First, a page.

• 12 0
 @k2theg: you're thinking Mario Kart
  • 2 1
 @k2theg: and you run one or two over with those 1/2" spiked tires
  • 6 0
 @RonSauce: Rainbow Road Downhill.
  • 2 1
 @WTF-IDK: think it was country not continent.
  • 2 0
 @WTF-IDK: Heck Yes, I can see it now, those bikes would be a thing of ferocious beauty.
  • 3 0
 @RonSauce: I HATE the penguins in Sherbet land!
  • 3 0
 Literally all the football world cup matches are being held in Qatar. Turns out it is much more about the invite list than the variety of locations.
  • 1 0
 @WTF-IDK: wouldn't want to hang too far off the back of one of them!
  • 8 0
 So, do we know if Henry had much to do with influencing cable routing through the headset?
  • 3 0
 Yes he was a shill to the big brands so Pinkbike could solidly milk engagement numbers for a year
  • 5 0
 As a former superbike guy I concur wholeheartedly with all of this. For those looking to go down this road you have to network to get in, then you have to recognize opportunity and be willing to go all in (families kinda squash this bit), finally, you have to be aggressive yet humble to stay in. I spent a decade of my life in pro racing (which I pretty much stumbled into simply by knowing a guy) and enjoyed almost every minute of it. It’s a hell of a ride but it comes at a price; everything else in your life comes second. It burns up relationships, and the years fly by but again, totally worth the price of admission.
  • 8 1
 I'm just jealous of anyone who doesn't have to pay for tyres.
  • 2 10
flag vhdh666 (Dec 2, 2022 at 22:03) (Below Threshold)
 bit off topic?
  • 3 1
 @vhdh666: " It also means that you will never be wanting for a tire or bike kit again, even if they may well be hand-me-downs."
  • 6 0
 so it looks like "the good things" are really sucked out of a thumb Big Grin
  • 7 1
 Really enjoyed this article @henryquinny, thanks.
  • 6 0
 Did Pepe get to travel with you?
  • 1 0
 I have been into mountain biking for 25years and I was a cycle mechanic 18-22years old and now pushing closer to 40 I still hate doing maintenance on my bikes - prior to working in a bike shop I would enjoy hours in the garage pulling my bike apart, servicing the shock, etc Not quite the same as world cup but I can relate ha
  • 4 0
 Was internal cable routing left out of this article just to distract us?
  • 2 0
 Almost a post without a reminder about this in the comments Thanks for keeping the important things in focus haha.
  • 1 0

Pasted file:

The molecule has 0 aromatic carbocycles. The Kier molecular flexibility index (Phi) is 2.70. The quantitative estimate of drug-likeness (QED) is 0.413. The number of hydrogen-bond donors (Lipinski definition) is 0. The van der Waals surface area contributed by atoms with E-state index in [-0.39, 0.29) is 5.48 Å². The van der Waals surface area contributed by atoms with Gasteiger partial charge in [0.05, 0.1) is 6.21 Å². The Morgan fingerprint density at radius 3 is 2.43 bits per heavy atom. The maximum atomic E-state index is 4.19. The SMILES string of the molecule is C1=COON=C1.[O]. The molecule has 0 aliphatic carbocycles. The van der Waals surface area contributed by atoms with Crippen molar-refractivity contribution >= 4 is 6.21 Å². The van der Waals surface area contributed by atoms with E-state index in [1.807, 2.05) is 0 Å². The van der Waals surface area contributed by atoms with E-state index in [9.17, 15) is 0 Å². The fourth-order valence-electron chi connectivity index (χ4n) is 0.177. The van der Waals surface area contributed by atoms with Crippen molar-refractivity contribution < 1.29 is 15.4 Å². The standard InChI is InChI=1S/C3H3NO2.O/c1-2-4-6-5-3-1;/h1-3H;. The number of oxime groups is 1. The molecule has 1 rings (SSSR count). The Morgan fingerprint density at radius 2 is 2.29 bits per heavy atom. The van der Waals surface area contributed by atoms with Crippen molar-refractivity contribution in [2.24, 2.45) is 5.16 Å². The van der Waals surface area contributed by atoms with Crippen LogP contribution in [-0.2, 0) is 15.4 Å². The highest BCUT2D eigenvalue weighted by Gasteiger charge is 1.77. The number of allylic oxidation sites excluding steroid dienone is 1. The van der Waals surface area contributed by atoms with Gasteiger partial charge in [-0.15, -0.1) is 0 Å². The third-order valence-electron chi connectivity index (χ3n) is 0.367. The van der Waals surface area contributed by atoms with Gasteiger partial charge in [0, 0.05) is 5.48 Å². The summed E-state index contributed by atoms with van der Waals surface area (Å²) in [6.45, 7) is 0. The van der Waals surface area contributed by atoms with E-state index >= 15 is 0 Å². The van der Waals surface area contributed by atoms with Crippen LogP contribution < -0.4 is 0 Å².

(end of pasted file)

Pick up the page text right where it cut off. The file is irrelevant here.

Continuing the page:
I love every minute of it. The misadventures are the best part. Been on the circuit for 3 years now and wouldn't trade a minute of it. Coolest feeling in the world being in the start gate with your rider.
  • 1 1
 I asked the ai to comment on this.... It is difficult to definitively say that one brand is better than the other as both SRAM and Shimano are highly respected and well-regarded companies in the cycling industry. Both brands offer a wide range of high-quality products that are designed to meet the needs of different riders and riding styles. Ultimately, the choice between SRAM and Shimano will come down to personal preference and the specific needs of the individual rider. That being said, some riders may prefer SRAM over Shimano due to its range of 1x drivetrain systems, which offer a simpler and more efficient shifting experience. SRAM's 1x drivetrains use a single chainring and eliminate the need for a front derailleur, which can save weight and reduce the risk of mechanical issues. Additionally, SRAM's brakes are known for their smooth and powerful performance, which can be especially beneficial for riders who frequently ride in challenging terrain. On the other hand, Shimano offers a wider range of drivetrain and braking options, which can make it a good choice for riders who want more flexibility and customization. Shimano also has a reputation for durability and reliability, which can be important for riders who want their components to last for many years. Overall, both SRAM and Shimano are excellent choices for riders looking for high-quality components, and the best option will ultimately depend on the individual rider's needs and preferences.